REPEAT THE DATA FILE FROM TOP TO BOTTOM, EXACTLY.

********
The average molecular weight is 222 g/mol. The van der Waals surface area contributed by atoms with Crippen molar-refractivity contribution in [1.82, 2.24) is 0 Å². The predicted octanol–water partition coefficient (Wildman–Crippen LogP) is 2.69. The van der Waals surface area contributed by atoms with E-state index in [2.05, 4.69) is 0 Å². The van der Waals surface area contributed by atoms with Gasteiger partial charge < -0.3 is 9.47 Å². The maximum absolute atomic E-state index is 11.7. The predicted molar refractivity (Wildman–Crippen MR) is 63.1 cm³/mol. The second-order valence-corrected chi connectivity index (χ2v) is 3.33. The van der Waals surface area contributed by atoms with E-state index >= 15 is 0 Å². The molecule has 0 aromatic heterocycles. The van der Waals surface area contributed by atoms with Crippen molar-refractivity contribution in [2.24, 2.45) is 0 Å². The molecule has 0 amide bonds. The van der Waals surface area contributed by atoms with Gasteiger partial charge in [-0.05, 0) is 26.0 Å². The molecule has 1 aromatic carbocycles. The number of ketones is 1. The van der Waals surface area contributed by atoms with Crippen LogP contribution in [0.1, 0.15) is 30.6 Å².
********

The average molecular weight is 222 g/mol. The van der Waals surface area contributed by atoms with Crippen molar-refractivity contribution in [1.82, 2.24) is 0 Å². The predicted octanol–water partition coefficient (Wildman–Crippen LogP) is 2.69. The van der Waals surface area contributed by atoms with E-state index in [2.05, 4.69) is 0 Å². The van der Waals surface area contributed by atoms with Gasteiger partial charge < -0.3 is 9.47 Å². The maximum absolute atomic E-state index is 11.7. The predicted molar refractivity (Wildman–Crippen MR) is 63.1 cm³/mol. The second-order valence-corrected chi connectivity index (χ2v) is 3.33. The van der Waals surface area contributed by atoms with E-state index >= 15 is 0 Å². The molecule has 0 aromatic heterocycles. The van der Waals surface area contributed by atoms with Crippen molar-refractivity contribution in [2.24, 2.45) is 0 Å². The molecule has 0 amide bonds. The van der Waals surface area contributed by atoms with Gasteiger partial charge in [-0.05, 0) is 26.0 Å². The molecule has 1 aromatic carbocycles. The number of ketones is 1. The van der Waals surface area contributed by atoms with Crippen LogP contribution in [0.1, 0.15) is 30.6 Å².